UK wartime food ed­u­ca­tor Mar­guerite Pat­ten dies at 99

The China Post - - LIFE - BY DAN­ICA KIRKA

In many ways, Mar­guerite Pat­ten was the United King­dom’s first celebrity chef — although she her­self would have shunned the term.

The home econ­o­mist who helped teach Bri­tons how to sur­vive on scarce ra­tions dur­ing and af­ter World War II died June 4 at age 99, her fam­ily said in a state­ment. Pat­ten had been living in a nurs­ing home near Rich­mond, Sur­rey, since 2011, when a stroke robbed her of her speech.

Af­ter gain­ing fame through a wartime pro­gram on the BBC, she gave pre­sen­ta­tions in the­aters and com­mu­nity halls for decades, shar­ing nos­tal­gia and her mes­sage that even those on a bud­get could eat well. Many never tired of hear­ing her war sto­ries.

“The world will be a lesser place with­out the beau­ti­fully tal­ented Mar­guerite Pat­ten,” chef Jamie Oliver said. “She will con­tinue to in­spire me. Like many oth­ers, I’m so grate­ful for all the work she did over the years.”

Pat­ten made her mark as a se­nior ad­viser in the wartime-era Min­istry of Food, which sought to teach peo­ple on this is­land na­tion how to stay healthy on the mea­ger ra­tions ne­ces­si­tated by war. With Nazi bombers blitz­ing Lon­don and U-boats chok­ing off im­ports, the UK was quickly starved for sup­plies.

Cam­paigns such as “Dig for Victory” en­cour­aged Bri­tons to grow their own food. Soc­cer fields were trans­formed into veg­etable patches. Eggs, but­ter, meat and cheese were all strictly limited. Squirrels and horses be­came sources of pro­tein. The en­ter­pris­ing traded recipes for baked hedge­hog and car­rot fudge.

An as­pir­ing actress be­fore the war, Pat­ten was of­fered the chance to help present a five-minute ra­dio broad­cast called the “The Kitchen Front,” which pro­vided nu­tri­tional ad­vice and ra­tion-stretch­ing recipes. Pat­ten took her work on the road, set­ting up a stall at mar­ket squares around the coun­try. She ven­tured into fac­to­ries, de­vel­op­ing what she called a “fair­ground voice” as she talked to groups of 250 peo­ple or more.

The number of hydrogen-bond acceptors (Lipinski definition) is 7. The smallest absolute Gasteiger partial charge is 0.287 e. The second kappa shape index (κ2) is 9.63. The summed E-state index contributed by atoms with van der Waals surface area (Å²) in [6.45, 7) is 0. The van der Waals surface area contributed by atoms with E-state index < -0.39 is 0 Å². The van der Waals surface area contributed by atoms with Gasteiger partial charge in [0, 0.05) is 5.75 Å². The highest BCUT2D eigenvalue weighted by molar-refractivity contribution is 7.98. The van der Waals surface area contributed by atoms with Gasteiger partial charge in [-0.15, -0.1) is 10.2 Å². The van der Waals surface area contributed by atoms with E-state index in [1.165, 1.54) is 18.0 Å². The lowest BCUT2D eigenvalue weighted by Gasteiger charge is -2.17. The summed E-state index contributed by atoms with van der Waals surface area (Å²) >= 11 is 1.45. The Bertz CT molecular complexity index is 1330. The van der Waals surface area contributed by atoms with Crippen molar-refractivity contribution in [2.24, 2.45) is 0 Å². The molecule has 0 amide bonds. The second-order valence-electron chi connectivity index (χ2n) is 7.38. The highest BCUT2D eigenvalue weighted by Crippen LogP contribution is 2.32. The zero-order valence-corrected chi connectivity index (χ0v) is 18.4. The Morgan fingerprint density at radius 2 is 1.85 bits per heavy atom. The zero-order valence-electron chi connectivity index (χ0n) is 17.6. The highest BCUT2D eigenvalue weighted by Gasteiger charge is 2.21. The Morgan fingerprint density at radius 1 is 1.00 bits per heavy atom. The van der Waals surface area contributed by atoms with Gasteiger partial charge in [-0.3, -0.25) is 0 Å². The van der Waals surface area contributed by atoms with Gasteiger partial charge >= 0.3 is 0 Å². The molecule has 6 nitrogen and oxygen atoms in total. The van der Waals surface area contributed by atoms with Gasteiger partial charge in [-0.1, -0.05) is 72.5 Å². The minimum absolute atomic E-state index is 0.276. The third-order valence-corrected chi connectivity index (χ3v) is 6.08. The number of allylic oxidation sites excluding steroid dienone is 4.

“We didn’t wait for peo­ple to come to us,” Pat­ten told the BBC. “We went wher­ever peo­ple were.”

In the win­ter months, when there were no im­ports of fruit or veg­eta­bles, Bri­tons had to make do. Pat­ten re­called peo­ple us­ing mashed parsnips with sugar and ba­nana fla­vor­ing as a sub­sti­tute for the fruit.

Pat­ten her­self com­bined mar­garine, cream and corn starch to make “mock cream” — and made no apol­ogy for that, de­scrib­ing it as “jolly good.”

The tough times didn’t end in 1945. The war dev­as­tated Bri­tain’s farms and fac­to­ries, and ra­tioning con­tin­ued into the 1950s. All the time, Pat­ten was there with ad­vice and a big smile, head slightly tilted to one side, re­gal but some­how ac­ces­si­ble.

‘10,000 things you can do with

left­over foods’

She first ap­peared on BBC tele­vi­sion in 1947, pre­sent­ing a cooking seg­ment in a pro­gram called “De­signed for Women.” Brisk, clear and mat­ter-of-fact, she ed­u­cated a gen­er­a­tion to ab­hor food waste.

“There are 10,000 things you can do with left­over foods, but un­der no cir­cum­stances put it in the bin!” Pat­ten told The As­so­ci­ated Press in 2008.

Her books in­clude “Victory Cook­book: Nos­tal­gic Food and Facts from 1940-1954,” “Spam: The Cook­book” and “Mar­guerite Pat­ten’s Cen­tury of Bri­tish Cooking.” She also wrote about pre­serves, tacos, chut­ney and soup.

Long af­ter ra­tioning ended, Pat­ten still trav­eled around the UK for decades speak­ing to groups that ranged from Ro­tar­i­ans to the Ox­ford Lit­er­ary Fes­ti­val.

“I never re­ally went away,” she said in 2009, when asked by The AP about her en­dur­ing pop­u­lar­ity.

Pat­ten told the BBC she didn’t mind be­ing known as a doyenne at all — “be­cause that sounds re­spectable.”

“Claim­ing celebrity — it isn’t such a grand thing as peo­ple pre­tend it is,” she said when her last book was pub­lished. “It’s not who we are, it’s what we do I think that’s im­por­tant. I would far rather be called a help­ful cook, an imag­i­na­tive cook or a chef if you want to use that word. But celebrity doesn’t re­ally say much.”

Bri­tain re­mem­bered her. She was made an Of­fi­cer of the Or­der of the Bri­tish Em­pire in 1991 for “ser­vices to the art of cook­ery,” and a Com­man­der of the Or­der of the Bri­tish Em­pire in 2010 for “ser­vices to the food in­dus­try.”

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